There's a clip on YouTube of Grant Aleksander relating this story/these words of wisdom Beverlee McKinsey shared with him during their GL days.

Link to post
Share on other sites
14 hours ago, Khan said:

 

If that's true, then P&G and/or NBC should have realized right away that the expansion was a mistake and cut AW back to sixty minutes as soon as possible.  The fact that they didn't proves just how grossly incompetent and indifferent TPTB were.

Lemay said in his book that even though he felt that taking the show to 90 minutes was a mistake, they had already invested too much money in the project and taking it back to 60 minutes would have resulted in great economic loss. But judging by the full 90 minute episodes that are available on YT, they did seem to get a little better over time. There was a lot less padding then there was in the March 6th episode lol

Granted, there's only 4 full 90 minute episodes on YT, but I liked them.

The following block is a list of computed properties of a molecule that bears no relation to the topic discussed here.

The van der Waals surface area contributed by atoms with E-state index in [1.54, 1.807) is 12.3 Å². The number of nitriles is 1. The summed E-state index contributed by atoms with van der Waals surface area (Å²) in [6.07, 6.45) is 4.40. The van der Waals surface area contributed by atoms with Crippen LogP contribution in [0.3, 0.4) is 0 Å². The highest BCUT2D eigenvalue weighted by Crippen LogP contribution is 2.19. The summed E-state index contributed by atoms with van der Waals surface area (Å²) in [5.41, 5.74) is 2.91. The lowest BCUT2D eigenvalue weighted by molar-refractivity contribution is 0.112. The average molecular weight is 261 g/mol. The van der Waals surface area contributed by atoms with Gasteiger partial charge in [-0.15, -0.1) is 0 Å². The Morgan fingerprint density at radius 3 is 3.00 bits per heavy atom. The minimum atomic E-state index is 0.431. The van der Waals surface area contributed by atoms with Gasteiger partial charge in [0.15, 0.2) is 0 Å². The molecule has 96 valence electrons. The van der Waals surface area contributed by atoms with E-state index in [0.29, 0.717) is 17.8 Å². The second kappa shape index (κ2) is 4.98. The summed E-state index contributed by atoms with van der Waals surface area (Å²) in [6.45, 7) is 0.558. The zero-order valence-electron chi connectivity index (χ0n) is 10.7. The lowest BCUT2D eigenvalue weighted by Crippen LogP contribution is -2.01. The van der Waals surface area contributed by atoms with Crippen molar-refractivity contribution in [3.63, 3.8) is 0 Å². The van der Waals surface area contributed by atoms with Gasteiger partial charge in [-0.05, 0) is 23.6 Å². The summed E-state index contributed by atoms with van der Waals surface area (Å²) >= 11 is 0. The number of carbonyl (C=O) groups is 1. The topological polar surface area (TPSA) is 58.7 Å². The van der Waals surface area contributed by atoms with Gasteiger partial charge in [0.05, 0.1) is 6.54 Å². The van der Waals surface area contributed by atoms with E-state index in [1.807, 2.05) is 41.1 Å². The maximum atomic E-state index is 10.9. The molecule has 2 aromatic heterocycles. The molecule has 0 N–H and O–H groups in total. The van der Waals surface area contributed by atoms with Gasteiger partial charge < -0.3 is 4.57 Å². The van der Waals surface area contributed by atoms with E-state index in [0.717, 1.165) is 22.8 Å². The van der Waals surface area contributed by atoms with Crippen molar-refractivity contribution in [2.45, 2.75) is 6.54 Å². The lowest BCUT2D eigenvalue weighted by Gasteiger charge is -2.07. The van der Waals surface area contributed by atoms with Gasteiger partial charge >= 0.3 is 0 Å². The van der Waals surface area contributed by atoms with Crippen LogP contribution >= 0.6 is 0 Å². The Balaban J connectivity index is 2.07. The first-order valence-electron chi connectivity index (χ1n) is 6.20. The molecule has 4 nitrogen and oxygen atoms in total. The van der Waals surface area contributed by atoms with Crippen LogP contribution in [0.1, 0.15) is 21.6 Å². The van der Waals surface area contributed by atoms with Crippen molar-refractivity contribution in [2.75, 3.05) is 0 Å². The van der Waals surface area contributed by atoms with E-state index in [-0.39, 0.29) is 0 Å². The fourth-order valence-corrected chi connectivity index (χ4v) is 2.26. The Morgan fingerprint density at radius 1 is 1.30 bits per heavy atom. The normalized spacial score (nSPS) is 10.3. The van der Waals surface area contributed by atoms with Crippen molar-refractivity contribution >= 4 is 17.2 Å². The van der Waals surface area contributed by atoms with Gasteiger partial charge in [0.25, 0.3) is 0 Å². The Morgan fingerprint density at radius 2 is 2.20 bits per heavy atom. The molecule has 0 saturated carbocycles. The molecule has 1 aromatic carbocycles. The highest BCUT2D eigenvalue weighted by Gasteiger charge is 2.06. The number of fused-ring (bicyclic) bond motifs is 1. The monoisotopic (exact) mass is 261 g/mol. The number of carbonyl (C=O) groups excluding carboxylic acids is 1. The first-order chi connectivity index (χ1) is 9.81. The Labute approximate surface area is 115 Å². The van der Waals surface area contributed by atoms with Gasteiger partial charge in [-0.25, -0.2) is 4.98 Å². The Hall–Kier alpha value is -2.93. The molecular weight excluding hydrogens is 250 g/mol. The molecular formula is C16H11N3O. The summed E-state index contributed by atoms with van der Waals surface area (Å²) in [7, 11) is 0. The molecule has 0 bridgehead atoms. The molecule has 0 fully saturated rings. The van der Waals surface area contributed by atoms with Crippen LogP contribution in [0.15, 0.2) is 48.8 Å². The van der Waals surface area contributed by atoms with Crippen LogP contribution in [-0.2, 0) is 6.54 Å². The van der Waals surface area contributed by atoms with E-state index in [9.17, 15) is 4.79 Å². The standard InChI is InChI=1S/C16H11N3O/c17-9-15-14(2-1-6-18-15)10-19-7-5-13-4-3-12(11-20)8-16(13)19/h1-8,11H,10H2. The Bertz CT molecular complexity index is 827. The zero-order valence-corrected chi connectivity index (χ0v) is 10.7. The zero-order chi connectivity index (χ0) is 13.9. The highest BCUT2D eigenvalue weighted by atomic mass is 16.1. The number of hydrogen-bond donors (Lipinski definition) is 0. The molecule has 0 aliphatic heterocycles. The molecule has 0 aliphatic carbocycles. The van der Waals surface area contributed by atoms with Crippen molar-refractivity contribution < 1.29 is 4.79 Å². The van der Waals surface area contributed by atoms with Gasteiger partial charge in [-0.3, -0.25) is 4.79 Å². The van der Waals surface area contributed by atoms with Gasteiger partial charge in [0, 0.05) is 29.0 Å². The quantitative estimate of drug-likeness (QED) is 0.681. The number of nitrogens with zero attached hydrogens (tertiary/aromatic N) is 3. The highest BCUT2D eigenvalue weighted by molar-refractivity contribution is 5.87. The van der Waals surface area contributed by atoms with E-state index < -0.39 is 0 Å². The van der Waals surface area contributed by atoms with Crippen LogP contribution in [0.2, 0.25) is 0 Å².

Edited by AbcNbc247
Link to post
Share on other sites

I would have done a 90 minute episode on special occasions.  Edge of night did one..and it was well regarded.

 

I think doing it daily would wear on the writers and actors...and viewers.

Link to post
Share on other sites
55 minutes ago, Soaplovers said:

I think doing it daily would wear on the writers and actors...and viewers.

 

Totally. 90 minutes with no intermission is a popular runtime for plays, for both audiences and actors, and that's after at least a month of rehearsal. 90 minutes 5x/week sounds absolutely draining for the professionals, and tedious for the audience... like glorified background noise while one carries on household duties.

Link to post
Share on other sites
5 hours ago, SFK said:

 

There's a clip on YouTube of Grant Aleksander relating this story/these words of wisdom Beverlee McKinsey shared with him during their GL days.

Maybe there is where I remember it from!

Link to post
Share on other sites
20 hours ago, Paul Raven said:

Checking the Ratings from the 70's thread, there are some ratings from early 79 indicating that AW was already out of the top 5 when the 90 min expansion took place.

The Sven storyline wrapped up by Feb 78 and AW began to drift down during 78 as GH gained momentum and GL was strong on the back of its expansion in late 77.

Anyway, I suggest posters check out the ratings thread for more details.